Wednesday, 22 August 2007

More Traffic Chaos in the planning.

If you think that the chaos of Market Street reconstruction, the building of replacement toilets, the resurfacing of Teme Street, the repairs to the sewers, the repairs to the storm drains and the laying of the power cable for the Biomass Power Station is the end of traffic problems for Tenbury, think again.

Some of these are necessary and others are not!

Extract from Worcester County Councils bridge report.

A4112 Teme Bridge, Tenbury
Teme Bridge carries the A4112 over the River Teme in Tenbury Wells, linking the town itself to the A456, which provides the strategic route to Worcester and Kidderminster to the East, and Ludlow and Leominster via the A49 to the West. The alternatives routes in Tenbury from this directions involve narrow and hilly roads that are particularly unsuitable for the Heavy Goods Vehicles bringing goods to the town centre businesses.

The original bridge dates back to the Fourteenth Century, although the southern three arches were re-built in the Eighteenth Century. In 1815 the northern three spans were widened to a design by Thomas Telford, and further widening was undertaken in 1868. In 1908 reinforced concrete extensions were constructed on both elevations of the bridge to a design by L.G. Mouchel and Partners.

The structure therefore comprises of six sandstone arches, with spans varying between 7.2 metres and 8.4 metres, with widening having been undertaken using reinforced concrete beam and slab construction. In 1952 the soffit of the concrete extensions were treated with sprayed concrete and most recently in 1995 additional transverse beams were installed to strengthen the southern three spans. This last piece of work followed an assessment that identified the need for a weight restriction if strengthening work was not carried out.

Such a restriction would have a significant impact upon local businesses within Tenbury. A Principal Inspection (PI) in October 2005 identified further problems with the bridge, notably erosion of masonry, cracking and displacements of stonework, water penetration of the reinforced concrete extensions, and spalling of the concrete.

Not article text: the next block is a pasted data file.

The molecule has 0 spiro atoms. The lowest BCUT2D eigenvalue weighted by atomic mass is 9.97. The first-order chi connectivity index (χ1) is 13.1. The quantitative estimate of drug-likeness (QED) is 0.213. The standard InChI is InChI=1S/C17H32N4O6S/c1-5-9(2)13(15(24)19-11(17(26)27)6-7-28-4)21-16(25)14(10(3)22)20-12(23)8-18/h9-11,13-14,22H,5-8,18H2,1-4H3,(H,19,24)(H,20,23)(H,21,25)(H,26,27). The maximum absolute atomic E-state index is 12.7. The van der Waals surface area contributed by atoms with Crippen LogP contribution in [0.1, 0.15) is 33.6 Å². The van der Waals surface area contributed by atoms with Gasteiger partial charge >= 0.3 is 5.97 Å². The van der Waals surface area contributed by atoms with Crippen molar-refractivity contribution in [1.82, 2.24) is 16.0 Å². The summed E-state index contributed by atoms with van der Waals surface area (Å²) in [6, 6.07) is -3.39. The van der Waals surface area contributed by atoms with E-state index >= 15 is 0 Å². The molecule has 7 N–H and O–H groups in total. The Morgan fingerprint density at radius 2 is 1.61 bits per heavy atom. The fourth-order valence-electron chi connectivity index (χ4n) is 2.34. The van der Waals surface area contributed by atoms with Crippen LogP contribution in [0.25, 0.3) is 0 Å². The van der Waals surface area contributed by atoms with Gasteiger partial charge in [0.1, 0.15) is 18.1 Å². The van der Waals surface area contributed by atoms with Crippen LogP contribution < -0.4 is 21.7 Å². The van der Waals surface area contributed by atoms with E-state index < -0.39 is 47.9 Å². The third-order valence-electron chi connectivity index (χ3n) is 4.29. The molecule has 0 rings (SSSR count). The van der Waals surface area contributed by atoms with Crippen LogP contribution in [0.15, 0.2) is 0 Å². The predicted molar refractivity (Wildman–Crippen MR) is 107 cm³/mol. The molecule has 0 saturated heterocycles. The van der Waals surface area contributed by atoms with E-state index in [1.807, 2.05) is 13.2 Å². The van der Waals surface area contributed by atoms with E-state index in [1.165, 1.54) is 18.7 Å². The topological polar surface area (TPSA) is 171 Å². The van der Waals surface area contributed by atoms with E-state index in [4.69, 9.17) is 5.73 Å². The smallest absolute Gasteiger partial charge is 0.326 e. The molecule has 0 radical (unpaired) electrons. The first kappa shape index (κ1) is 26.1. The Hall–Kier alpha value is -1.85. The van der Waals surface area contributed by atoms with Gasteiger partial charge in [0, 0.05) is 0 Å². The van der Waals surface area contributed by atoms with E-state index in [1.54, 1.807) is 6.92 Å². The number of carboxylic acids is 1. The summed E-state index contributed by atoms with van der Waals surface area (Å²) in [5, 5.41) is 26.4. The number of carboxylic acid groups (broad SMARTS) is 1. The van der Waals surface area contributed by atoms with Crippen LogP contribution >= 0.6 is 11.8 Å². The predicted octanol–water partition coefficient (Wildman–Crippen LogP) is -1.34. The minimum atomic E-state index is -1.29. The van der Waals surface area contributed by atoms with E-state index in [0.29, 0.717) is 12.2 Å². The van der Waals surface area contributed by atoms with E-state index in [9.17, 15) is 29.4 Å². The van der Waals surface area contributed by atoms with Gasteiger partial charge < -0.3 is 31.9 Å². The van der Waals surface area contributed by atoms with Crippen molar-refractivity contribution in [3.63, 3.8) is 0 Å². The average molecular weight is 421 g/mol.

Additionally, the south-east wingwall is showing signs of movement, probably due to settlement of the fill behind the abutment. Given the above it is likely that major repairs will be required to Teme Bridge, and these will form a high priority due to the need to maintain a reasonable level of access to Tenbury itself. Further site investigations are underway to establish the interface between the original arch structure and the concrete extension and to allow a full assessment of the bridge to be completed.

Given the historic nature of this structure, there will be extensive consultation with English Heritage, whilst the timing of any works will need to be the subject of extensive local consultation to minimise the disruption that will inevitably occur locally.

The proposed programme and associated costs for Teme Bridge is as follows:
Year Action Cost
2006/07 Investigation and reassessment of concrete extensions £15,000
2007/08 Detailed mapping of defects to support ancient monument consent £30,000
2007/08 Feasibility and English Heritage liason £15,000
2007/08 Design of strengthening £30,000
2008/09 Masonry repairs (provisional) £450,000
2008/09 Strengthening of concrete extensions (provisional) £600,000
Total £1,140,000

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